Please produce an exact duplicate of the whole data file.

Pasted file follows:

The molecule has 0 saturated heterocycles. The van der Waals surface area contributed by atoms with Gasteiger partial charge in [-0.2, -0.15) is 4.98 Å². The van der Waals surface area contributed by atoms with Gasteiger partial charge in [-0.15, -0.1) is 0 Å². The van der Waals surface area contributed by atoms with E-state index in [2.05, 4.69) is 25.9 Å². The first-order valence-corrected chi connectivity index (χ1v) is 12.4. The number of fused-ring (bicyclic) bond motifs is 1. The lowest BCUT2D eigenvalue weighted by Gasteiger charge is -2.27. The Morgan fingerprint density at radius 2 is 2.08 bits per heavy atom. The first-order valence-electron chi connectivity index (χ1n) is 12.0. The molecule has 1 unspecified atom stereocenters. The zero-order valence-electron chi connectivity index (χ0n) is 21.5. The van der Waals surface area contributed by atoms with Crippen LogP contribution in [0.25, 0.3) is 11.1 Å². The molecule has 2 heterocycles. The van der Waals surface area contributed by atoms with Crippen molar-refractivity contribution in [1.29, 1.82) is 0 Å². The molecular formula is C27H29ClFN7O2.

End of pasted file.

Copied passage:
The molecule has 0 saturated heterocycles. The van der Waals surface area contributed by atoms with Gasteiger partial charge in [-0.2, -0.15) is 4.98 Å². The van der Waals surface area contributed by atoms with Gasteiger partial charge in [-0.15, -0.1) is 0 Å². The van der Waals surface area contributed by atoms with E-state index in [2.05, 4.69) is 25.9 Å². The first-order valence-corrected chi connectivity index (χ1v) is 12.4. The number of fused-ring (bicyclic) bond motifs is 1. The lowest BCUT2D eigenvalue weighted by Gasteiger charge is -2.27. The Morgan fingerprint density at radius 2 is 2.08 bits per heavy atom. The first-order valence-electron chi connectivity index (χ1n) is 12.0. The molecule has 1 unspecified atom stereocenters. The zero-order valence-electron chi connectivity index (χ0n) is 21.5. The van der Waals surface area contributed by atoms with Crippen LogP contribution in [0.25, 0.3) is 11.1 Å². The molecule has 2 heterocycles. The van der Waals surface area contributed by atoms with Crippen molar-refractivity contribution in [1.29, 1.82) is 0 Å². The molecular formula is C27H29ClFN7O2.